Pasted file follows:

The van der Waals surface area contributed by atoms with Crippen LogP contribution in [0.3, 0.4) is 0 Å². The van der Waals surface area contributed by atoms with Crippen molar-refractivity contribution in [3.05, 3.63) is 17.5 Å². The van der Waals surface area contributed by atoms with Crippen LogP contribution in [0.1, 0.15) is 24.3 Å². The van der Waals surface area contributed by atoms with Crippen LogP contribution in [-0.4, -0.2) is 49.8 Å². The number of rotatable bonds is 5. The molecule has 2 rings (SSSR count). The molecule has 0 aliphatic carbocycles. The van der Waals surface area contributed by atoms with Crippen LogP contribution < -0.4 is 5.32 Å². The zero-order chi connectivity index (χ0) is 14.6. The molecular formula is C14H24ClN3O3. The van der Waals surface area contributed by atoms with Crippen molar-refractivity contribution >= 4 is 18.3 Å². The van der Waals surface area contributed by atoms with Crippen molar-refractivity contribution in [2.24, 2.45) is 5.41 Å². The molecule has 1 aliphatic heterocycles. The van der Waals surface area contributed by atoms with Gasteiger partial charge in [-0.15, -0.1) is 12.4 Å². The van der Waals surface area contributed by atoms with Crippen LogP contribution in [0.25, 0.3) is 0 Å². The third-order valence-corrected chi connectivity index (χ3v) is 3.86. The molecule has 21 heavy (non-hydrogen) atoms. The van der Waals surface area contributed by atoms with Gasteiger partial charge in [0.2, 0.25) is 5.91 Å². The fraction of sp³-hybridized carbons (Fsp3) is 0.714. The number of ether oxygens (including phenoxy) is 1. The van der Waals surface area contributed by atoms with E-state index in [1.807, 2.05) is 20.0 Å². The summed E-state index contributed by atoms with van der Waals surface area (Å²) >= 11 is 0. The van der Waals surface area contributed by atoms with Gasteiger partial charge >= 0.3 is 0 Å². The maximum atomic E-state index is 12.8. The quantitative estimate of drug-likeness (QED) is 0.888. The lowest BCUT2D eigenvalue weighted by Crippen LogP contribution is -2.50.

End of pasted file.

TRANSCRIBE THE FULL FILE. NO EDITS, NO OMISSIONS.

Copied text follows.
The van der Waals surface area contributed by atoms with Crippen LogP contribution in [0.3, 0.4) is 0 Å². The van der Waals surface area contributed by atoms with Crippen molar-refractivity contribution in [3.05, 3.63) is 17.5 Å². The van der Waals surface area contributed by atoms with Crippen LogP contribution in [0.1, 0.15) is 24.3 Å². The van der Waals surface area contributed by atoms with Crippen LogP contribution in [-0.4, -0.2) is 49.8 Å². The number of rotatable bonds is 5. The molecule has 2 rings (SSSR count). The molecule has 0 aliphatic carbocycles. The van der Waals surface area contributed by atoms with Crippen LogP contribution < -0.4 is 5.32 Å². The zero-order chi connectivity index (χ0) is 14.6. The molecular formula is C14H24ClN3O3. The van der Waals surface area contributed by atoms with Crippen molar-refractivity contribution >= 4 is 18.3 Å². The van der Waals surface area contributed by atoms with Crippen molar-refractivity contribution in [2.24, 2.45) is 5.41 Å². The molecule has 1 aliphatic heterocycles. The van der Waals surface area contributed by atoms with Gasteiger partial charge in [-0.15, -0.1) is 12.4 Å². The van der Waals surface area contributed by atoms with Crippen LogP contribution in [0.25, 0.3) is 0 Å². The third-order valence-corrected chi connectivity index (χ3v) is 3.86. The molecule has 21 heavy (non-hydrogen) atoms. The van der Waals surface area contributed by atoms with Gasteiger partial charge in [0.2, 0.25) is 5.91 Å². The fraction of sp³-hybridized carbons (Fsp3) is 0.714. The number of ether oxygens (including phenoxy) is 1. The van der Waals surface area contributed by atoms with E-state index in [1.807, 2.05) is 20.0 Å². The summed E-state index contributed by atoms with van der Waals surface area (Å²) >= 11 is 0. The van der Waals surface area contributed by atoms with Gasteiger partial charge >= 0.3 is 0 Å². The maximum atomic E-state index is 12.8. The quantitative estimate of drug-likeness (QED) is 0.888. The lowest BCUT2D eigenvalue weighted by Crippen LogP contribution is -2.50.